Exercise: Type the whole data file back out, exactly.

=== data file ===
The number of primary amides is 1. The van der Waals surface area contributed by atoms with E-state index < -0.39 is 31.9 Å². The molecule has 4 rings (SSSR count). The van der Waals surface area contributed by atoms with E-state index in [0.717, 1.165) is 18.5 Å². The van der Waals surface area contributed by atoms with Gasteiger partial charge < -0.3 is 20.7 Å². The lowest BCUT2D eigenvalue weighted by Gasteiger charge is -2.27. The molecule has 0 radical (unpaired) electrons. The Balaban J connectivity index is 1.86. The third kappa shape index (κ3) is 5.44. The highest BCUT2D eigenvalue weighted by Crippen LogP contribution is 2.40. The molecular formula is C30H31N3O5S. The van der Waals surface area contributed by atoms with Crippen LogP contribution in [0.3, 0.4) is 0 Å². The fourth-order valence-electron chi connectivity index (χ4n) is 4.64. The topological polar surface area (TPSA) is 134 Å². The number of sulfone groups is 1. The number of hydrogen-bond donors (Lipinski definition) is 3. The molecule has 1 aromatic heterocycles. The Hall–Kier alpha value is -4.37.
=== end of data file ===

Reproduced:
The number of primary amides is 1. The van der Waals surface area contributed by atoms with E-state index < -0.39 is 31.9 Å². The molecule has 4 rings (SSSR count). The van der Waals surface area contributed by atoms with E-state index in [0.717, 1.165) is 18.5 Å². The van der Waals surface area contributed by atoms with Gasteiger partial charge < -0.3 is 20.7 Å². The lowest BCUT2D eigenvalue weighted by Gasteiger charge is -2.27. The molecule has 0 radical (unpaired) electrons. The Balaban J connectivity index is 1.86. The third kappa shape index (κ3) is 5.44. The highest BCUT2D eigenvalue weighted by Crippen LogP contribution is 2.40. The molecular formula is C30H31N3O5S. The van der Waals surface area contributed by atoms with Crippen LogP contribution in [0.3, 0.4) is 0 Å². The fourth-order valence-electron chi connectivity index (χ4n) is 4.64. The topological polar surface area (TPSA) is 134 Å². The number of sulfone groups is 1. The number of hydrogen-bond donors (Lipinski definition) is 3. The molecule has 1 aromatic heterocycles. The Hall–Kier alpha value is -4.37.